Alan I. Leshner, the chief executive officer of AAAS and executive
publisher of its journal Science, explained to two of the members of
the subcommittee, "There is virtually no scientific controversy among
the overwhelming majority of researchers on the core facts of global
warming and evolution. Asserting that there are significant scientific
controversies about the overall nature of these concepts when there
are none will only confuse students, not enlighten them." He
concluded, "We encourage you to continue to support a rigorous
scientific education curriculum in Tennessee schools by rejecting HB

Becky Ashe, the president of the TSTA, told the subcommittee that the
bill was flawed in implying that evolution is scientifically
controversial, explaining that the members of TSTA "recognize the
scientific theory of evolution is accepted by mainstream scientists
around the world as the cornerstone of biology and as the single,
unifying explanation for the diversity of life." She also expressed
concern that the bill would "allow non-scientific alternatives to
evolution ... to be introduced into our public schools." She concluded
by describing HB 368 as "unnecessary, anti-scientific, and very likely

And in a column in The Tennesseean (March 11, 2011), Hedy Weinberg of
the ACLU of Tennessee reviewed the checkered career of attempts to
undermine evolution education in the state culminating in HB 368. She
forcefully argued, "this legislation is not aimed at developing
students' critical thinking skills. Rather, it seeks to subvert
scientific principle to religious ideology by granting legal cover to
teachers who wish to dress up religious beliefs regarding the origin
of life as pseudo-science," and warned of the bill's "serious
consequences for the future well-being of our children, our economy
and our state overall."

Nevertheless, HB 368 was passed on a 9-4 vote, with no testimony or
discussion, at the House General Subcommittee of Education meeting on
March 16, 2011. The bill is expected to be considered by the full
House Education Committee on March 22, 2011.

For the letter from the AAAS (PDF), visit: 

For the letter from the TSTA (PDF), visit: 

For Weinberg's column in The Tennessean, visit: 

And for NCSE's previous coverage of events in Tennessee, visit: 


When the Kentucky legislature adjourned sine die on March 9, 2011,
House Bill 169 died in committee. A special session of the legislature
will convene starting on March 14, 2011, but only to consider two
unrelated items, according to the Lexington Herald-Leader (March 10,
2011). HB 169, if enacted, would have allowed teachers to "use, as
permitted by the local school board, other instructional materials to
help students understand, analyze, critique, and review scientific
theories in an objective manner." No particular scientific theories
were cited in HB 169, but the similar HB 397 introduced by the same
legislator -- Tim Moore (R-District 26) -- in the previous legislative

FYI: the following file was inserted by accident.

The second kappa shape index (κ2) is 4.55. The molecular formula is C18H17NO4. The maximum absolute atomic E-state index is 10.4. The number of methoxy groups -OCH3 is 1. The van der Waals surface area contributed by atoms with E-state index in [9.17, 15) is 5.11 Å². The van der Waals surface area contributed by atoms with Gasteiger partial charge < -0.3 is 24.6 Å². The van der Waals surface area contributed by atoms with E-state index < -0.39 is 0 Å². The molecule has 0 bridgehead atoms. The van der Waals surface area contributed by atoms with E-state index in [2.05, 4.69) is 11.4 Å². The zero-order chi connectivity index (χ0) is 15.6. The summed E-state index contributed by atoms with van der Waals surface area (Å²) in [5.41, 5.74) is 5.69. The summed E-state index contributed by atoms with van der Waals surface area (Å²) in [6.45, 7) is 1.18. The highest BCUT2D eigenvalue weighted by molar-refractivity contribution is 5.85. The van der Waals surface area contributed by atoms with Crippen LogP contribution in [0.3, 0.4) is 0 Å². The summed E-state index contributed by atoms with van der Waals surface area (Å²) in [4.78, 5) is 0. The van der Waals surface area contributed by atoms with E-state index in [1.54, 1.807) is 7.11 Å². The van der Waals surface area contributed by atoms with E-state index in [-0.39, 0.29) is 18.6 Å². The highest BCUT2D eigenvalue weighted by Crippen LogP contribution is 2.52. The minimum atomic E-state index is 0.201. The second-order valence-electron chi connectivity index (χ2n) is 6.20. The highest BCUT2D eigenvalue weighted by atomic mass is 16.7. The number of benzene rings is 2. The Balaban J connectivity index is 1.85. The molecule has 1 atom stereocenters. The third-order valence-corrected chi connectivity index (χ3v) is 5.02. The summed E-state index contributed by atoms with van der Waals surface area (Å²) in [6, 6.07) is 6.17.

session explicitly listed "the study of evolution, the origins of
life, global warming, and human cloning" as examples of scientific
theories for which supplementary instructional materials could be
used. The exact phrase appears in the Louisiana Science Education Act,
Louisiana Revised Statutes 17:285.1, on which HB 397 was apparently

For the text of Kentucky's House Bill 169, visit: 

For the story in the Lexington Herald-Leader, visit: 

And for NCSE's previous coverage of events in Kentucky, visit: 


Explore the Grand Canyon with Scott, Newton, and Gish! Seats are still
available for NCSE's next excursion to the Grand Canyon -- as featured
in The New York Times (October 6, 2005). From June 30 to July 8, 2011,
NCSE will again explore the wonders of creation and evolution on a
Grand Canyon river run conducted by NCSE's Genie Scott, NCSE's Steven
Newton, and paleontologist Alan ("Gish") Gishlick. Because this is an
NCSE trip, we offer more than just the typically grand float down the
Canyon, the spectacular scenery, fascinating natural history,
brilliant night skies, exciting rapids, delicious meals, and good
company. It is, in fact, a unique "two-model" raft trip, on which we
provide both the creationist view of the Grand Canyon (maybe not
entirely seriously) and the evolutionist view -- and let you make up
your own mind. To get a glimpse of the fun, watch the short videos
filmed during the 2009 trip, posted on NCSE's YouTube site. The cost
of the excursion is $2545; a deposit of $500 will hold your spot.
Seats are limited: call, write, or e-mail now.

For information about the trip, visit: 

For NCSE's report on the story in The New York Times, visit: 

For NCSE's YouTube site, visit: 

Thanks for reading! And don't forget to visit NCSE's website -- -- where you can always find the latest news on 
evolution education and threats to it.


Glenn Branch
Deputy Director
National Center for Science Education, Inc.
420 40th Street, Suite 2
Oakland, CA 94609-2509
510-601-7203 x310
fax: 510-601-7204